Wine's world

Château La Gaffelière 2018


For the sixtieth vintage of Compte Léo de Malet Roquefort, the bottles of Château La Gaffelière 2018 will have a special packaging, using the label and cap used in 1959.

This historic wink also recalls the date of the first classification of Saint-Emilion, which had already crowned Château 1er Grand Cru Classé.

La Gaffelière 2019

La Petit Ducru


On the occasion of the property's tercentenary, Château Ducru-Beaucaillou has decided to create "Le Petit Ducru de Ducru-Beaucaillou", which will henceforth replace Château Lalande-Borie.

This change of name, which is also accompanied by a change of decoration, will take effect from the 2018 vintage.

Thus, if you had booked en Primeurs of Château Lalande-Borie 2018, the bottles that will be delivered in the spring of 2021 will bear the new label "Le Petit Ducru", which you can now discover below.

Le Petit Ducru 2018

What's the progress of the 2017 red Bordeaux wines?


Now that the 2017 Bordeaux wines are in bottle, the "after bottling" tastings are starting to appear and deliver their verdict on this endearing vintage, whose main fault is to be surrounded and overshadowed by 4 great vintages (2015-2016 and 2018-2019).

The Revue du Vin de France kicked off last September with a partial tasting of 95 bottled vintages, accompanied by a laudatory commentary: « 2017 surprised us very pleasantly during this tasting. The style of the vintage is very different from its predecessor [2016] but there is no lack of assets, including freshness, a very juicy side and really tasty fruit. Many wines possessed, from the primeurs, charm and crispness, qualities that have been very well preserved by the ageing process and which are still expressed with happiness. ».
Neal Martin ( as just published his notes from exhaustive tastings carried out during his 15-day stay in the Bordeaux region last autumn. He also expressed his overall satisfaction with the 2017 Bordeaux: « Generally, the reds maintain the classicism and linearity that they displayed from barrel, and I was pleased to find that many have retained – or in some cases enhanced – their freshness now that they are in bottle. ».
We don't have the space to detail all the notes, analysis and comments of the more than 500 (!) 2017 Bordeaux wines tasted by Neal Martin, but below are some of his thoughts (in bold the wines in our current selection):


The podium

Out of the 247 wines rated 90/100 or better, here are the 3 highest steps of the 2017 podium:
97/100 : Latour, Lafleur
96/100 : Mouton-Rothschild, Belair-Monange, Ausone
95/100 : Haut-Brion, Margaux, Lafite-Rothschild, Montrose, Cos d'Estournel, Hosanna, Trotanoy, L'Église-Clinet, Canon, Pavie


The appellations

Neal Martin indicates a slight superiority of the right bank, confirmed by his notes, and on the left bank a preference for the northern Médoc. Here is the number of crus that have obtained a score equal or superior to 92/100 :

- Pessac-Léognan : 9 crus                                     - Various Right Bank : 5 crus
- Margaux : 9 crus                                                - Pomerol : 17 crus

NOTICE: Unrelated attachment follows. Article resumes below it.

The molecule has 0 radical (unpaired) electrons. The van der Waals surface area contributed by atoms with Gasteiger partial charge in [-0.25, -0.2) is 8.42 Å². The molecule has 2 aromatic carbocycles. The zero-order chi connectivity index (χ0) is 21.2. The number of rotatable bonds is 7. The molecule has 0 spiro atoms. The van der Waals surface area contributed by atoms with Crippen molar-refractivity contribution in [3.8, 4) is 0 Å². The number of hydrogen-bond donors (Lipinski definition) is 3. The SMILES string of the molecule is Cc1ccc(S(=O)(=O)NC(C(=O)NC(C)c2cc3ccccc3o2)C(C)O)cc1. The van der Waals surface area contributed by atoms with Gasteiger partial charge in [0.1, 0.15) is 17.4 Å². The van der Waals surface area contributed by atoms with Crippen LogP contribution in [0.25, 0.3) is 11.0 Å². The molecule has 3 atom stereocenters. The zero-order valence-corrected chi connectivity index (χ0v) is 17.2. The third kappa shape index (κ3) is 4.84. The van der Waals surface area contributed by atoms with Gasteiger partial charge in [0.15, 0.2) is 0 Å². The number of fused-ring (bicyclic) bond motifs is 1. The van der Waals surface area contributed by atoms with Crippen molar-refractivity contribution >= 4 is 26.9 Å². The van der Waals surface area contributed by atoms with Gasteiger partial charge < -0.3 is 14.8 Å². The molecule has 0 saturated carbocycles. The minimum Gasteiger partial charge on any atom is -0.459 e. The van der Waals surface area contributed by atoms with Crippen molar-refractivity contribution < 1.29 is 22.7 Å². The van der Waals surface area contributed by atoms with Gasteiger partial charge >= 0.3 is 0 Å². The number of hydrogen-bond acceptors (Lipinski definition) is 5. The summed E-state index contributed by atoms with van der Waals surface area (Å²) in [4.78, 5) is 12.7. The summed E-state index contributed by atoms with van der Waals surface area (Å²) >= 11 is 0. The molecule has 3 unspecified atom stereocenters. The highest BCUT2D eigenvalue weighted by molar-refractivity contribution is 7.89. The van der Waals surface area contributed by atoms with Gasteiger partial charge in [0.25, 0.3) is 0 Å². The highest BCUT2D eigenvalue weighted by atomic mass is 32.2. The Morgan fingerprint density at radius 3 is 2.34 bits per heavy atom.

- Saint-Julien : 8 crus                                            - Saint-Émilion : 35 crus
- Pauillac : 13 crus
- Saint-Estèphe : 4 crus


The 12 wines Neal Martin would buy

Neal Martin has compiled a list of its 12 most interesting wines for 2017, at all price levels and on different appellations:
Pessac-Léognan white : Domaine de Chevalier and Ferran blanc
Haut-Médoc / Moulis : Branas Grand Poujeaux and Lamothe-Bergeron
Saint-Estèphe : Calon-Ségur
Various Right Bank : Dalem, La Mauriane and Roc de Cambes
Pomerol : Trotanoy
Saint-Émilion : Pierre de Lune and Sansonnet


The best ratio score (=quality) / price

Price differences between wines with the same rating are considerable (ranging from 1 to 30, such as the Fronsac Les Trois Croix rated 92/100 as Cheval-Blanc). Thus, it is always interesting to know for each rating the cheapest wines, in a way the best quality/price ratio in their category.

Here is the classification note by note of the best placed crus among those that we are currently offering you:

95/100 : Cos d'Estournel (151,50 €), L'Église-Clinet (236,00 €)

94/100 : Pape-Clément (87,00 €), Smith Haut-Lafitte (95,00 €), Pichon Comtesse (127,50 €)

93/100 : Langoa-Barton (44,50 €), Cantenac-Brown (49,00 €), Malescot St-Exupéry (49,50 €)
92/100 : Les Trois Croix (16,50 €), Dalem (18,50 €), Clos de Boüard (25,50 €)
91/100 : La Chenade (17,00 €), La Mauriane (17,50 €), La Vieille Cure (18,50 €)
90/100 : Clos Floridène (14,00 €), Clos Manou (22,00 €), Marquis de Calon and Siran (26,00 €)



Neal Martin confirms the overall quality of the 2017 red Bordeaux wines, which he describes as « they are smart, respectable and self-effacing, not ambitious, but they do have class ». At the very least, he places them on a par with the fine 2014, 2012 and 2011 vintages, underlining their own qualities of freshness, fruitiness and tannic sweetness. They will be delicious and will give pleasure quickly (2022-2025), perfect to wait for the maturity of the great 2016, 2015 ...
The price of 2017 is today more or less at the same level as 2014 or 2012 and, even if the harvest was small (due to the frost at the end of April), we are convinced that they will not change in the medium term. The 2017 Bordeaux wines are unquestionably made for amateur drinkers and not for investors.